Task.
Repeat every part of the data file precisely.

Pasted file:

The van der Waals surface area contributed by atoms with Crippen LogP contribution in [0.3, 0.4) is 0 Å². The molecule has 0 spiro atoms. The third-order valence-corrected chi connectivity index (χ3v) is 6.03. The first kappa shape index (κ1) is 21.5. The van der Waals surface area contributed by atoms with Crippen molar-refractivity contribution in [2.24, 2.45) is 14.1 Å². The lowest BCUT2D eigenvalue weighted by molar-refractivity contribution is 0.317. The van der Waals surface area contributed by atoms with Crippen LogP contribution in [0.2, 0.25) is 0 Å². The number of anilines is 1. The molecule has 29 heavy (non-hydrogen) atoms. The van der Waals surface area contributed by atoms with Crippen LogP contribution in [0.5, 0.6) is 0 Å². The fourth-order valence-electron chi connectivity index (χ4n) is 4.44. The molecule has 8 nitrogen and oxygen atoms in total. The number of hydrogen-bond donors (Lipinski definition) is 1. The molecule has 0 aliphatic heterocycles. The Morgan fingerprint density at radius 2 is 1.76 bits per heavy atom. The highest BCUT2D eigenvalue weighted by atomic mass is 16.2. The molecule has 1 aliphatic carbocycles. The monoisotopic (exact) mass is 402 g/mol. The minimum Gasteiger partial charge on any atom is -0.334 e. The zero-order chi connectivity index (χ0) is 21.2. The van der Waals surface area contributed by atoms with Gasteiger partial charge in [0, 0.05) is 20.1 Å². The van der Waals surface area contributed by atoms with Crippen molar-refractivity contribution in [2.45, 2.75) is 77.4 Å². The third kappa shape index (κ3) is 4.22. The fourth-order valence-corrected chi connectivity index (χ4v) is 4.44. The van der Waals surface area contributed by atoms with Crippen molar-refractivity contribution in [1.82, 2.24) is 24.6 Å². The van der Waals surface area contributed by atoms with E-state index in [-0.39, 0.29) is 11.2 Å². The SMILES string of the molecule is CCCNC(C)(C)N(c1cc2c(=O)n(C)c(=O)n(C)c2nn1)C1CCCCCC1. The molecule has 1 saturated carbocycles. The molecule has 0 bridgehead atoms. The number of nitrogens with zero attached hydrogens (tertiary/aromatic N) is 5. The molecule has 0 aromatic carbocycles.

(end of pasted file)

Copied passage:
The van der Waals surface area contributed by atoms with Crippen LogP contribution in [0.3, 0.4) is 0 Å². The molecule has 0 spiro atoms. The third-order valence-corrected chi connectivity index (χ3v) is 6.03. The first kappa shape index (κ1) is 21.5. The van der Waals surface area contributed by atoms with Crippen molar-refractivity contribution in [2.24, 2.45) is 14.1 Å². The lowest BCUT2D eigenvalue weighted by molar-refractivity contribution is 0.317. The van der Waals surface area contributed by atoms with Crippen LogP contribution in [0.2, 0.25) is 0 Å². The number of anilines is 1. The molecule has 29 heavy (non-hydrogen) atoms. The van der Waals surface area contributed by atoms with Crippen LogP contribution in [0.5, 0.6) is 0 Å². The fourth-order valence-electron chi connectivity index (χ4n) is 4.44. The molecule has 8 nitrogen and oxygen atoms in total. The number of hydrogen-bond donors (Lipinski definition) is 1. The molecule has 0 aliphatic heterocycles. The Morgan fingerprint density at radius 2 is 1.76 bits per heavy atom. The highest BCUT2D eigenvalue weighted by atomic mass is 16.2. The molecule has 1 aliphatic carbocycles. The monoisotopic (exact) mass is 402 g/mol. The minimum Gasteiger partial charge on any atom is -0.334 e. The zero-order chi connectivity index (χ0) is 21.2. The van der Waals surface area contributed by atoms with Gasteiger partial charge in [0, 0.05) is 20.1 Å². The van der Waals surface area contributed by atoms with Crippen molar-refractivity contribution in [2.45, 2.75) is 77.4 Å². The third kappa shape index (κ3) is 4.22. The fourth-order valence-corrected chi connectivity index (χ4v) is 4.44. The van der Waals surface area contributed by atoms with Crippen molar-refractivity contribution in [1.82, 2.24) is 24.6 Å². The van der Waals surface area contributed by atoms with E-state index in [-0.39, 0.29) is 11.2 Å². The SMILES string of the molecule is CCCNC(C)(C)N(c1cc2c(=O)n(C)c(=O)n(C)c2nn1)C1CCCCCC1. The molecule has 1 saturated carbocycles. The molecule has 0 bridgehead atoms. The number of nitrogens with zero attached hydrogens (tertiary/aromatic N) is 5. The molecule has 0 aromatic carbocycles.